In order to figure out which path might be best for your needs, we need to make the basic distinction between plain processors that are used and those that someone has decided to refurbish.

In most cases, a simple used processor will just be one that someone pulled out of their own system and put up on the market for sale.

Good sellers will give you the specs on the unit itself, and they will probably include a bit of information on how long they had the piece, how often it was in use, what they used it for, and how hard they ran it.

This data could be crucial to your final decision when making a purchase like this, particularly if they decided to overclock the CPU regularly.

You want something that is used for a cheaper price than you can get it new, but you also want to make sure that it can run for years on your own system.

Other people might choose to sell refurbished processors instead of used ones. In these cases, they’ve taken what is an already old piece of tech and done what they could to restore it to as close as new as possible.

You’re still not getting a brand new processor out of the box, but you are getting something that is supposed to run like it is close to new, and you should be getting it for a cheaper price than its mint counterpart.

That said, it is important to remember that refurbished can mean used, returned, and sold in working condition rather than something that has been repaired or restored. This might be especially true in the case of some processors that you come across.

As we mentioned, there would be very little to go into and fix when it comes to a CPU with no moving parts. Most processors are durable, and they are either working or not working.

There are one or two exceptions that we will cover, but it is possible that you’ll find renewed processors that are functionally similar to used ones.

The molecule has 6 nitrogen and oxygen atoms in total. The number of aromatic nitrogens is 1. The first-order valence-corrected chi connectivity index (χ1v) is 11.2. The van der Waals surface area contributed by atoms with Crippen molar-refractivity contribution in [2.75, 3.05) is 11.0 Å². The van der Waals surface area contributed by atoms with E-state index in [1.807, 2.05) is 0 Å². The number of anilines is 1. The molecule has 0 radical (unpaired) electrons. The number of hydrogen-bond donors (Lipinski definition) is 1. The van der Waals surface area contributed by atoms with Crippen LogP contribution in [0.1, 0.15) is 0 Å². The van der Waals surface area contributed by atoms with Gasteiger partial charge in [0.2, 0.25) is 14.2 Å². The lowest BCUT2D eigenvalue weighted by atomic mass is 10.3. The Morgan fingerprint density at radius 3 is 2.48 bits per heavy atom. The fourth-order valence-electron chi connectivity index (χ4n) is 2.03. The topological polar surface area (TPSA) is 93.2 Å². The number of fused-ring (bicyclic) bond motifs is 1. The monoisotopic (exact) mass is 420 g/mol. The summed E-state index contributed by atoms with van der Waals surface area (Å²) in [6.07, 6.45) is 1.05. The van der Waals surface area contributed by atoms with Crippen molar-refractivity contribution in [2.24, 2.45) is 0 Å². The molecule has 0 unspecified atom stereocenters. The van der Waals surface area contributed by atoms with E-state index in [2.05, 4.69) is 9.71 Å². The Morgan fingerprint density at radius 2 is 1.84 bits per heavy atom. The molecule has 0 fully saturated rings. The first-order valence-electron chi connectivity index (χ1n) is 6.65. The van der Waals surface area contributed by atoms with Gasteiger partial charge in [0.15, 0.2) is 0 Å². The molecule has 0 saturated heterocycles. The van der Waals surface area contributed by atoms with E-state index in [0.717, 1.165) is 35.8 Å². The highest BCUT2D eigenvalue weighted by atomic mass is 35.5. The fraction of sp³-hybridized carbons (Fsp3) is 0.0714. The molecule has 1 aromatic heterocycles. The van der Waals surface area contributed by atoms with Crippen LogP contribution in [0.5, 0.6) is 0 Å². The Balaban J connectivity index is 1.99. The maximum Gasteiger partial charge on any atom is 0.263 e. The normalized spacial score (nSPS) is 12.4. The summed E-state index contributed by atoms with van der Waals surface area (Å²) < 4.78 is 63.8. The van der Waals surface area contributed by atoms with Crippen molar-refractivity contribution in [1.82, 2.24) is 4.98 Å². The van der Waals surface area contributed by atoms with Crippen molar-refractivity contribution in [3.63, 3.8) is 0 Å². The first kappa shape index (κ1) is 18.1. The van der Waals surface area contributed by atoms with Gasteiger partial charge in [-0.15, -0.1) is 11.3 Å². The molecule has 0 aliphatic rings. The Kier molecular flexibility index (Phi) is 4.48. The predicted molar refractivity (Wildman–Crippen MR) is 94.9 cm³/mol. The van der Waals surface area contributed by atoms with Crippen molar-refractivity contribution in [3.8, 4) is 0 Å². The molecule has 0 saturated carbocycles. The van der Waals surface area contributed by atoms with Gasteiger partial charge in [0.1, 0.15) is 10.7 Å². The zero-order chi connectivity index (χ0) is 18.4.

What really matters with renewed or used parts like this is the price. Everything should be in good working order, so which one offers you the best price for your budget is what the primary consideration should be, at least in most cases.

Renewed or refurbished technology might carry more weight on other computer parts that people can physically repair in order to restore them. For most processors, you should be fine either way.

44098074 Close-up of CPU Chip Processor. Selective focus. Macro shooting of the inside of the chip

What Are Some Things To Look Out for in a Used CPU?

The nice thing about processors is how they perform important and complex tasks for the computer without being outwardly complex pieces of tech themselves. There is certainly a lot going on under the hood, but the outer shell is a hardy thing without much to it.

Therefore, you’ll usually get a processor that works as intended. However, there are still some things you should be aware of, and some problematic areas could crop up if you don’t know what to look for. Here are just a few of the main things to consider:

1. CPUs don’t tend to have moving parts, but they do have pins that could be bent. A bent pin can impede the processor’s function or cause it to stop working.

Before you buy, check to ensure that all pins look like they are in their proper places and show no defects.

2. Get information on how the previous owner may have overclocked the processor. This is one thing that can lead to a shortened lifespan for an otherwise robust product.

If they overclocked it regularly, it may not last as long or perform as well as you are expecting.

3. you won’t typically get a manufacturer’s warranty when you buy a used processor. As with any expensive technology you might purchase, some protection is a good idea.

With used CPUs, check to see if the individual reseller offers any good return window for testing or a warranty period. You won’t necessarily need to skip over any that do not, but it is a good idea to look for one first.


Processors are simple on the surface, but they are the powerhouse of almost everything a computer needs to do in the background. Because they tend to hold their values very well, they can be expensive. One way to offset this cost is to buy used CPUs. There is some risk here, but you can mitigate it using many of our tips above.